Friday, February 1, 2008
Tres Hombres Revisited!
On my new quest for vinyl, I have now received a few records, including U2’s 20th Anniversary pressing of “The Joshua Tree”. Nice. But the one I'm rockin' out to the most is ZZ Top's 1973 masterwork, “Tres Hombres”, re-cut from the original analog masters and pressed on to 180 gram audiophile vinyl.
I grew up in Texas and Billy Gibbons was my guitar God. I don't know how many copies of "Tres Hombres" I wore out trying to get his licks as a kid. To this day his earlier work (pre "Eliminator", pre MTV, pre 24-inch beard) may be my favorite rock guitar of all. I mean the guy plays like a mean motor-scooter, mama! That blues-driven, amp’d-up style is overdosed with Texas hot sauce. Mmmmm doggie!
Billy’s guitar sounds and the way they recorded and layered them were ahead of their time, and still my favorite tones other than Hendrix. Gibbons could pluck chimey, bell-like chords from a Strat or milk his vintage “Pearly Gates” Les Paul for every sonic color she had. He was one of the inventors of the "thick" tone; the "fat" sound. False harmonics, right-hand hammer-ons and pick-dives were new tricks in the early ‘70’s. He took the syrupy “Woman Tone”, established by guys like Clapton, Peter Green and Duane Allman, and added a searing harmonic liveness, like a high-voltage wire with too much juice coursing through it. You knew sparks could fly at any moment.
The Reverend Preacheth: A Nudie-Suited Billy with Pearly, 1975
So I play this record, and my jaw drops. Frank’s kick-drum socks you right in the solar-plexus, Dusty’s bass lays down the bad-ass eighth notes, and Billy’s guitar scorches. Chunky! And again, I’m listening to an all-analog signal path. Hearing the original master like this makes me really respect the recording engineers at Brian Studio in Texas and Memphis’s legendary Ardent.
The songs? Well, this is simply the most bodacious, bluesy batch of Texican tunes ever tracked, inviting us to get low-down and boogie, y’all! The LP opens with the righteous “Waitin’ For The Bus”, then busts in to the smoky, “Jesus Just Left Chicago”, a track that showcases Billy’s prowess on the Fender Strat. Then comes a helpin’ o’ “Beer Drinkers and Hell Raisers”, whose hair-raising solo is Billy G. at his blistering best. It’s arguably the best recorded solo of the Reverend’s illustrious career, and it still rips my head off every time.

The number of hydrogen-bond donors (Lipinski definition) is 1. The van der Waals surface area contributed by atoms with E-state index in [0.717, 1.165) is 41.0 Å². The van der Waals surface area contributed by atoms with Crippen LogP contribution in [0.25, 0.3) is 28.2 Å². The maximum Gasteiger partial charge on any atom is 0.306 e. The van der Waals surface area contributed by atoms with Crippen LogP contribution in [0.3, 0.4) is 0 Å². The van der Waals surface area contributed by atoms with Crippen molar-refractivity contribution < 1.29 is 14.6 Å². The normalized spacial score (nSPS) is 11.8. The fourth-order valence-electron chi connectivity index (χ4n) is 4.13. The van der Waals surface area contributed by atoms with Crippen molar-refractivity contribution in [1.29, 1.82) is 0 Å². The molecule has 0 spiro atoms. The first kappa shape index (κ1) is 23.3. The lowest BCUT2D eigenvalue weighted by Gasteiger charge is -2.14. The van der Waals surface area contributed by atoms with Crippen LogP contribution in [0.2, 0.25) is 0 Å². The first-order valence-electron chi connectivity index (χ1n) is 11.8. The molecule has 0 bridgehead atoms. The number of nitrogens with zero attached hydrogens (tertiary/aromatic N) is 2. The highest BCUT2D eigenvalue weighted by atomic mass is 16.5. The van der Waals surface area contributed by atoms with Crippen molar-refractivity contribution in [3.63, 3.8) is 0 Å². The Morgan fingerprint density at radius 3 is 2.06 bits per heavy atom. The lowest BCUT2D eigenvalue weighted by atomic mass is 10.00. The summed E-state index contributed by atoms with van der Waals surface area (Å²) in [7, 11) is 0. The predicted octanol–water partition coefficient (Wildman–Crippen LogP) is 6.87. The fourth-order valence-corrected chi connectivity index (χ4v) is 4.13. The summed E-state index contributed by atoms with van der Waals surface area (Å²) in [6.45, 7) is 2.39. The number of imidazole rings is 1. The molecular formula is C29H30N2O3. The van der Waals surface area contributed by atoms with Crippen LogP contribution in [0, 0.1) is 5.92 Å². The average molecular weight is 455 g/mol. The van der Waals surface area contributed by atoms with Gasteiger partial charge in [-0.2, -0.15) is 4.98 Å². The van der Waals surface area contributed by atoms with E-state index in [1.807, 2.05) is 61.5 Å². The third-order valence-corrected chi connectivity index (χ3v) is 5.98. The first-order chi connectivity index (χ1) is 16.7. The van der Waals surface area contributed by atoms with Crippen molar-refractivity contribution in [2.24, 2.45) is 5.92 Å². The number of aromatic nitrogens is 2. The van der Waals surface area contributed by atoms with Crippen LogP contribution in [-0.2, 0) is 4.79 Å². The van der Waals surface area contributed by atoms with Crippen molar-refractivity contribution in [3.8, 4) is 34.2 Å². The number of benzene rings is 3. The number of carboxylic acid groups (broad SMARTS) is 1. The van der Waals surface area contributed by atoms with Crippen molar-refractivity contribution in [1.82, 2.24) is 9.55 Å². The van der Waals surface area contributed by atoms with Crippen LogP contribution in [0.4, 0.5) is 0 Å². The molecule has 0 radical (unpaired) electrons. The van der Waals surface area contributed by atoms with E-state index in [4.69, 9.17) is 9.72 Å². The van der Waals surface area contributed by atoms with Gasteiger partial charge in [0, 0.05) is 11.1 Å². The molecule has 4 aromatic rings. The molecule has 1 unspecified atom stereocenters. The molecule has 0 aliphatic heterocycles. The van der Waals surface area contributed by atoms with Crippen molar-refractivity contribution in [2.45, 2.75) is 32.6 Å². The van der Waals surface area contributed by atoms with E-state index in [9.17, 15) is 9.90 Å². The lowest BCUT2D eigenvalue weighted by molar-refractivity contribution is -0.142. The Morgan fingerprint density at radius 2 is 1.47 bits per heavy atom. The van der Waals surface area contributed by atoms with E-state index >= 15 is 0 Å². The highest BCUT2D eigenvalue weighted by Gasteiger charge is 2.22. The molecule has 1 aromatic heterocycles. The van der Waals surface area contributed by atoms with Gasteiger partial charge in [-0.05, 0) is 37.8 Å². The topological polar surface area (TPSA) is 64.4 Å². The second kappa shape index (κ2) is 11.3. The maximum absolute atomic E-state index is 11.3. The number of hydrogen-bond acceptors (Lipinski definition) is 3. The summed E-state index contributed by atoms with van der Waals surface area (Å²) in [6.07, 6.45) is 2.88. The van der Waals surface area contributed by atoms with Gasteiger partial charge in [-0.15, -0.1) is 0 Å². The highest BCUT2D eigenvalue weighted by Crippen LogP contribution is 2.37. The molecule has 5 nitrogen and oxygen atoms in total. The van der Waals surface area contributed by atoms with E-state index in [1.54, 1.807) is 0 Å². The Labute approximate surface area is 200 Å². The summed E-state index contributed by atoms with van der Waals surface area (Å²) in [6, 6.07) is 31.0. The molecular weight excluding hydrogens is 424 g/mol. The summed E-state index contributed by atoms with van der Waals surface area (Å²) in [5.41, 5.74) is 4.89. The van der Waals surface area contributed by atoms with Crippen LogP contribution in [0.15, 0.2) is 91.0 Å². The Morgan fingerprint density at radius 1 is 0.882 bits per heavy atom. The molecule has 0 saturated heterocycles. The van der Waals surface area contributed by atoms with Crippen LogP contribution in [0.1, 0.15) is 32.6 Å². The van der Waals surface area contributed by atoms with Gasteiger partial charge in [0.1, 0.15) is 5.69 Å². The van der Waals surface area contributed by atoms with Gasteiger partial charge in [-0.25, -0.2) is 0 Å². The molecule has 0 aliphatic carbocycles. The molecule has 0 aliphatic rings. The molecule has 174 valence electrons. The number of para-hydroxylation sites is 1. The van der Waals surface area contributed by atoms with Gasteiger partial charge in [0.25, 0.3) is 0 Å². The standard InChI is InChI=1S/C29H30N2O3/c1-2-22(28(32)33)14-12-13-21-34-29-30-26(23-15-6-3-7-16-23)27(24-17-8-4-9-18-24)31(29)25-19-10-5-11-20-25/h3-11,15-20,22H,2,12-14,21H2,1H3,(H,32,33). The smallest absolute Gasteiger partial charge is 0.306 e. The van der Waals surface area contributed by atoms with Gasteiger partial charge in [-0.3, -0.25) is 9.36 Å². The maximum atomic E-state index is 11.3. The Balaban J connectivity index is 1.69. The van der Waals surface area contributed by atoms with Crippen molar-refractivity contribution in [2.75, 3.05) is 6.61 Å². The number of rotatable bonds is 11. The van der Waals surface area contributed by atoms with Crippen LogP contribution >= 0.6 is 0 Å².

Side two opens with “Move Me on Down the Line”, one of those long-gone lost and forgotten album cuts. It’s a surprisingly tasty little nugget of straight-up rock. And of course, buried in the middle of side two is…yes, “LaGrange”, the monstrous, monumental hit about the best little whore house in Texas. It’s a Muddy Waters riff on trucker speed and mezcal. Still love it! The opening chord riff is plucked while Gibbons mumbles (it has been reported that this was the scratch vocal, recorded by the talk-back mic while he was doing the basic guitar), followed by the big, bad chuggin’ train thang. The trio is incredibly tight here. I still admire how the first solo is a Strat and the second is the Pearly Gates Les Paul. It’s like havin’ a first course of brisket and a second of ribs.
“Tres Hombres” spins its Tall Texas Tales like a twister in a trailer-park. It’s a true Rock Hall of Famer, at least in my book.
I’ll never apologize (to Pearly or anyone else) for lovin’ that Li’l Old Band from Texas! Have Mercy!
Gibbons Gets A-Low Down 'n' Dirty!
It's All About The Tone, Baby!